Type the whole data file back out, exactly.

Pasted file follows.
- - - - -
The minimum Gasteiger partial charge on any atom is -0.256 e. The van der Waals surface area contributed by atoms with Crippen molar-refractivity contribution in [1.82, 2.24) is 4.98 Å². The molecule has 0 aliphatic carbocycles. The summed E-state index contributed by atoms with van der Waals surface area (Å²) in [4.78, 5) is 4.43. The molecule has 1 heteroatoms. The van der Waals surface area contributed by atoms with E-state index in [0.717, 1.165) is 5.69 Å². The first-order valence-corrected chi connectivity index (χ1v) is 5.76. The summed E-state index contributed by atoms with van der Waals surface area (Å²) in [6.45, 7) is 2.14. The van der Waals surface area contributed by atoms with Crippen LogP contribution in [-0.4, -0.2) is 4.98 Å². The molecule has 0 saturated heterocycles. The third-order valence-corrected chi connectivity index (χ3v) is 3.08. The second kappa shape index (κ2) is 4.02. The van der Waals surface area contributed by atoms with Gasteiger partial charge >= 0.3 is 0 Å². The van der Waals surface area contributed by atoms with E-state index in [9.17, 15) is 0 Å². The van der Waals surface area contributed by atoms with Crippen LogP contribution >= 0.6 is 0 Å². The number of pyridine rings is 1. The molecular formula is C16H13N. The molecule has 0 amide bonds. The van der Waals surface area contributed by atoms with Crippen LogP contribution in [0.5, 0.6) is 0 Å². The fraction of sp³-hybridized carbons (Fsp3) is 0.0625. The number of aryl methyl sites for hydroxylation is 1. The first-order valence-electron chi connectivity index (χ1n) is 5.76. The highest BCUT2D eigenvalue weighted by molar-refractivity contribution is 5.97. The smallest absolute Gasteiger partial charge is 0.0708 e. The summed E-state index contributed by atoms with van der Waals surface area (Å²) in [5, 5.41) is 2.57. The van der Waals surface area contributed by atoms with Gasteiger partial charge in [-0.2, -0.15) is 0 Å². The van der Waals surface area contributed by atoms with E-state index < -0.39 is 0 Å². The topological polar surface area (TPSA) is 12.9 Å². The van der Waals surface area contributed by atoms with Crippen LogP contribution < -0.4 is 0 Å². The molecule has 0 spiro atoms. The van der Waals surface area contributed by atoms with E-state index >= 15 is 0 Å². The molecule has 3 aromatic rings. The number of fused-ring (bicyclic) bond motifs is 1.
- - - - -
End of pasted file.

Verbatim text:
The minimum Gasteiger partial charge on any atom is -0.256 e. The van der Waals surface area contributed by atoms with Crippen molar-refractivity contribution in [1.82, 2.24) is 4.98 Å². The molecule has 0 aliphatic carbocycles. The summed E-state index contributed by atoms with van der Waals surface area (Å²) in [4.78, 5) is 4.43. The molecule has 1 heteroatoms. The van der Waals surface area contributed by atoms with E-state index in [0.717, 1.165) is 5.69 Å². The first-order valence-corrected chi connectivity index (χ1v) is 5.76. The summed E-state index contributed by atoms with van der Waals surface area (Å²) in [6.45, 7) is 2.14. The van der Waals surface area contributed by atoms with Crippen LogP contribution in [-0.4, -0.2) is 4.98 Å². The molecule has 0 saturated heterocycles. The third-order valence-corrected chi connectivity index (χ3v) is 3.08. The second kappa shape index (κ2) is 4.02. The van der Waals surface area contributed by atoms with Gasteiger partial charge >= 0.3 is 0 Å². The van der Waals surface area contributed by atoms with E-state index in [9.17, 15) is 0 Å². The van der Waals surface area contributed by atoms with Crippen LogP contribution >= 0.6 is 0 Å². The number of pyridine rings is 1. The molecular formula is C16H13N. The molecule has 0 amide bonds. The van der Waals surface area contributed by atoms with Crippen LogP contribution in [0.5, 0.6) is 0 Å². The fraction of sp³-hybridized carbons (Fsp3) is 0.0625. The number of aryl methyl sites for hydroxylation is 1. The first-order valence-electron chi connectivity index (χ1n) is 5.76. The highest BCUT2D eigenvalue weighted by molar-refractivity contribution is 5.97. The smallest absolute Gasteiger partial charge is 0.0708 e. The summed E-state index contributed by atoms with van der Waals surface area (Å²) in [5, 5.41) is 2.57. The van der Waals surface area contributed by atoms with Gasteiger partial charge in [-0.2, -0.15) is 0 Å². The van der Waals surface area contributed by atoms with E-state index < -0.39 is 0 Å². The topological polar surface area (TPSA) is 12.9 Å². The van der Waals surface area contributed by atoms with Crippen LogP contribution < -0.4 is 0 Å². The molecule has 0 spiro atoms. The van der Waals surface area contributed by atoms with E-state index >= 15 is 0 Å². The molecule has 3 aromatic rings. The number of fused-ring (bicyclic) bond motifs is 1.